Simply clone the Manubot ‘rootstock’ repository on GitHub. Then, write your manuscript in Markdown, push it to your rootstock clone, and Manubot will automatically error-check the document, create a bibliography, pull in (and number) figures, and output a formatted HTML, Word, or PDF file.
Anybody can contribute to or edit the text by finding the repository on GitHub, editing the page in their web browser, and “pushing” their changes back to GitHub as a “pull request”, which invites the document maintainers to evaluate what they’ve done. Once those changes are approved, the Manubot software kicks in, ensuring that errors (for instance, unresolveable citations) have not been introduced.
Manubot provides tremendous flexibility for creating bibliographies, Greene says, allowing users to specify references with a DOI, PubMed or arXiv ID, URL, or ISBN number.
“I hate having to maintain a library that has some alternative identifiers that aren't DOIs,” he explains. “So for me, cite-by-persistent-identifier is just a killer feature.”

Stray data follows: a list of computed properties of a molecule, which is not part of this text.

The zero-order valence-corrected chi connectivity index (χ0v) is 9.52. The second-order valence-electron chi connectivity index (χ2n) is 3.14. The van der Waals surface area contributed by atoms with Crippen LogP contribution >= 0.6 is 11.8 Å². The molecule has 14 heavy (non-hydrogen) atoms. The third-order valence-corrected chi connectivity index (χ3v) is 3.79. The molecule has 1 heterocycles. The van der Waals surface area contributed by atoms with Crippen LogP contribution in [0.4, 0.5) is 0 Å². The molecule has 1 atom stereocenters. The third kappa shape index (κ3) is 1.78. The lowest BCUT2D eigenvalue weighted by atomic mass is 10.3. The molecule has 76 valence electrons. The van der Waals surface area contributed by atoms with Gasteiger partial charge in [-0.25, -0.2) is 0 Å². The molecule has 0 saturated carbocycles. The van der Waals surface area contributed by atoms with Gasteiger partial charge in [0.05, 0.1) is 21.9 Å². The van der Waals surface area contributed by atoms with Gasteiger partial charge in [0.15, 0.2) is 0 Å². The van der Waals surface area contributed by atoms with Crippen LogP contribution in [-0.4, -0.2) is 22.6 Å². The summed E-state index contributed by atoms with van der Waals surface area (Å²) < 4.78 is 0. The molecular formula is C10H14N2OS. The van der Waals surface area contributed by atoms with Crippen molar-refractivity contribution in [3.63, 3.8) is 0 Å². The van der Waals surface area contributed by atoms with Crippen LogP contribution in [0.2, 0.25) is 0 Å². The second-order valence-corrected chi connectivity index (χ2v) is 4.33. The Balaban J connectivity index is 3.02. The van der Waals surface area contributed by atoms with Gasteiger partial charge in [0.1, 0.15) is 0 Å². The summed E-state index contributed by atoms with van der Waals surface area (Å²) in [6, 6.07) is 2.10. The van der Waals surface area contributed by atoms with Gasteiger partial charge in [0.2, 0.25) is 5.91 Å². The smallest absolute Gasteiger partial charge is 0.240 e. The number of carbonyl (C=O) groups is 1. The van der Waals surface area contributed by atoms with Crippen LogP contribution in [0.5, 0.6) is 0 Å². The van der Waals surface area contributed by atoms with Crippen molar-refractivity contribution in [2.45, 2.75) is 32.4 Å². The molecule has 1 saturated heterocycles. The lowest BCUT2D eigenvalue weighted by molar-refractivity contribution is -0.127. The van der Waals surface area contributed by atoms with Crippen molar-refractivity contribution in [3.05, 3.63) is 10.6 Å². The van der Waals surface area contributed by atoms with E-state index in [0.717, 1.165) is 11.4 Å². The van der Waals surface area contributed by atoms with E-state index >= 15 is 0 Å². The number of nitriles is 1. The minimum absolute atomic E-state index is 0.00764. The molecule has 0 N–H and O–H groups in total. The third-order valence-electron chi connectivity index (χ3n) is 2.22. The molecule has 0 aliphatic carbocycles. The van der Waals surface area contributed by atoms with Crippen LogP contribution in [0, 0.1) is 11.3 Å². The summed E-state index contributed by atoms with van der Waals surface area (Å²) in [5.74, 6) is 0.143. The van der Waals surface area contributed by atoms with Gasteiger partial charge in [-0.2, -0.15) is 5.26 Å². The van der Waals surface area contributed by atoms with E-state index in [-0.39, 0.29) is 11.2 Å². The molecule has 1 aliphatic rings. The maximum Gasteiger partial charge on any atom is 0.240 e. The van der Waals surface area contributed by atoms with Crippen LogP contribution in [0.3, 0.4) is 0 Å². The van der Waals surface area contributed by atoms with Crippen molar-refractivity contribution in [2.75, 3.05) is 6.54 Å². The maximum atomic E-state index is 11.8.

That said, Manubot does require that authors be comfortable working with GitHub - a bar that some of Greene’s collaborators are unwilling to hurdle. Indeed, of the tools described here, Manubot is probably the most technically demanding. Still, he says, “I would say if it's an open, collaborative paper, I don't know of a better tool.”
For researchers in the physics, mathematics, and computer science worlds, serious document authoring involves LaTeX, a typesetting language akin to software code.
So it’s perhaps no surprise that when researchers at CERN, a particle physics laboratory located near Geneva, launched a pilot study in 2016 to test assess researchers’ enthusiasm for an organization-wide collaborative authoring system, they overwhelmingly opted for one based on LaTeX.
Led by computing engineer Nikos Kasioumis and Valeria Brancolini, then a publisher at CERN, the study asked 45 employees across a range of disciplines and departments to consider three collaborative writing platforms: Overleaf, a web-based LaTeX and what-you-see-is-what-you-get “rich text” editor; Authorea, a web-based platform that supports LaTeX, Markdown, and rich text; and doDOC.
Overleaf (free personal plans; student plans start at $8/month) led the pack with 63% of the vote; Authorea got 23%, followed by doDOC with 14%.
And since the trial ended in 2017, the larger CERN community has embraced its choice, Kasioumis says, with Overleaf adoption jumping 11-fold at CERN, to about 4,500 users. (Overleaf is owned by Digital Science, a firm operated by the Holtzbrinck Publishing Group, which has a share in Nature Index’s publisher, Springer Nature.)